GitHub, The Goldmine for P1s and P2s - Sensitive Information Exposure via GitHub by a Company Employee

This is the writeup for a recent bug I found which leaked PostgreSQL credentials using GitHub. This is a hands on guide, which you can also use while enumerating your target.

GitHub, The Goldmine for P1s and P2s - Sensitive Information Exposure via GitHub by a Company Employee

GitHub Leaks - We have seen a lot of people in the bug bounty community tweeting about their GitHub Findings and getting paid out four figs for their reports. That's awesome and Kudos to them for that but, if we take a step back and take a look, there aren't many blogs on GitHub Findings. Don't get me wrong, there are a few blogs and they are great too, but unfortunately not enough. We need more. In this write-up, I will tell you EVERYTHING that led me to finding a GitHub Leak that was triaged and paid out as a High/P2 Severity bug. Keep reading.

To find leaks on GitHub like Credentials, Keys, Secrets, you have to put in the time. It can take hours to find valid credentials. This means that you will need patience more than anything else to find those high-paying juicy creds.

How I started my GitHub Recon

Like any other day, wanting to work on my target, grinding myself to find a bug, I opened my PC and checked my Google Keep. It said "GitHub Day", well this meant I had to start with the GitHub Recon on my target. I thought this was gonna be a very boring day but little did I know that I would end up with a really awesome bug. Anyways, I went over to www.github.com and started searching for domain specific things with basic GitHub Dorks like:

  • "target.com" subdomains
  • "target.com" language:python
  • "target.com" NOT help.target.com
  • "target.com" NOT staging language:xml
  • "target.com" password
  • "target.com" secret
  • "target.com" token
  • "target.com" api_key

And a few more, you get the idea. I got a few results, one of them caught my eye. I saw a password in a file. The filetype was JSON and the contents looked like this:


{
	"host": "cpanel.subdomain.target.com",
	"port": "2083",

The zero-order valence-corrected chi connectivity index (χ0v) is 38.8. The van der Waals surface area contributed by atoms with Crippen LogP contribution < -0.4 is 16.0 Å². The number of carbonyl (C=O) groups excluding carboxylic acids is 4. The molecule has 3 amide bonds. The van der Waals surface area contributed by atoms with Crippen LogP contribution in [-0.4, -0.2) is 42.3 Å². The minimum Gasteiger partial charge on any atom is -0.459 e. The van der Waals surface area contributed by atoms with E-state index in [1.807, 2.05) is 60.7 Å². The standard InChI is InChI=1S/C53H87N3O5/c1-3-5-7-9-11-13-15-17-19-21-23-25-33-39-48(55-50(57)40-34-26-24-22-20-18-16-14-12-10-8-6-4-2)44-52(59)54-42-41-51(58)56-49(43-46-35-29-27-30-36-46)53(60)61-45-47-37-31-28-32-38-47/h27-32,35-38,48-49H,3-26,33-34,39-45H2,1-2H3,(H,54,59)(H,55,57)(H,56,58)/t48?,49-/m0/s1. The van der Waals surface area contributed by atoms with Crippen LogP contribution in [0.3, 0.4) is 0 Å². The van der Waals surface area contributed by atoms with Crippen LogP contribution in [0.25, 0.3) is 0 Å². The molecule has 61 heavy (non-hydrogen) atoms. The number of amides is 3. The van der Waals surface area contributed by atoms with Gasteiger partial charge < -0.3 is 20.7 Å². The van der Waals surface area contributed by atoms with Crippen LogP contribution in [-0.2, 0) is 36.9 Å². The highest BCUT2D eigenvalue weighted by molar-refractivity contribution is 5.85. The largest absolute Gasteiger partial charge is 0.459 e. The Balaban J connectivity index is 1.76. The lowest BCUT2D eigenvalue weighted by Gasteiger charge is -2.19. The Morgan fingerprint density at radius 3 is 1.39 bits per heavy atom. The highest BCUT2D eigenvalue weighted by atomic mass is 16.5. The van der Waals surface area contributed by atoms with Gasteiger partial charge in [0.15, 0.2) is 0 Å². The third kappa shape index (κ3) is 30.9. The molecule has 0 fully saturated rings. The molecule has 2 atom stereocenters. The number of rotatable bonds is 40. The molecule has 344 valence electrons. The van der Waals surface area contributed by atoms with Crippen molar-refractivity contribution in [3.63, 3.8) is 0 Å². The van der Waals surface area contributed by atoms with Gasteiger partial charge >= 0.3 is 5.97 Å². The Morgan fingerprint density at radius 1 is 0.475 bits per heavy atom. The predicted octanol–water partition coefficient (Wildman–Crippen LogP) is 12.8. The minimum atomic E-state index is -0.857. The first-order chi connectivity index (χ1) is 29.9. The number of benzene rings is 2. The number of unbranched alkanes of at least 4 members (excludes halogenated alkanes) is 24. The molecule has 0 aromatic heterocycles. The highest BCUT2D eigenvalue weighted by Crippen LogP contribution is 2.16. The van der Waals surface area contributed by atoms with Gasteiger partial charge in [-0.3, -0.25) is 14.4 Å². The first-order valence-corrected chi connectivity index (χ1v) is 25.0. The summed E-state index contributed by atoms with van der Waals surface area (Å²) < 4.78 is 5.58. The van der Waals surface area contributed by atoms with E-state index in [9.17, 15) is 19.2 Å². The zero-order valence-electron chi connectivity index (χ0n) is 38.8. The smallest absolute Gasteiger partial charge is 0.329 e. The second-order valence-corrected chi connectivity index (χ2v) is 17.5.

"cpanel_username": targetcpanel,
	"cpanel_password": <RANDOM-ALPHANUMERIC-PASSWORD>

}

I got excited and a little bit out of control because it took me a lot of time to find this. I navigated to https://cpanel.subdomain.target.com:2083 and to my disappointment, the port was closed :(

I went back to the file and saw that the name of the file contained "test" in it and at the end of the file, the developer had commented out "Test Data". This led to frustration and I ended up closing my PC and watching Netflix.

Back on the Grind

After some time, when I was feeling motivated again, I launched GitHub once again and this time I did not want to give up. I thought of removing certain keywords from the search results so that I only find the results which are not False Positives and not Test Data.

For this, I used the following GitHub Dork:

target.com password NOT test NOT sandbox NOT staging NOT development NOT docker NOT help NOT language:java

Now, from the above Dork, as expected, I found all the good results, test data and other data that I didn't want was now filtered out and I could finally focus on the important stuff. I had a good feeling about this. One thing to note here for me was that I found a lot of bash results. Files ending with .sh. I then  appended this into my dork:

language:bash

Now, I was only looking at bash code. I started searching for keywords like secret, key, token, etc, but I couldn't find any good results. I had the program policy open in another tab and I was reading the little information that is sometimes given about the in-scope domains. Next to the domain that I was searching for, I saw the keyword PostgreSQL written. I thought it would be a good addition to my search query and I searched for it. I got a lot of results, I clicked on the Sort button, and then I clicked on Recently indexed. This shows me the latest index results. On the top of the page, I saw a bash file which contained some random bash and I thought it was nothing interesting but when I took a closer look at it, I saw that I had found PostgreSQL credentials for a host!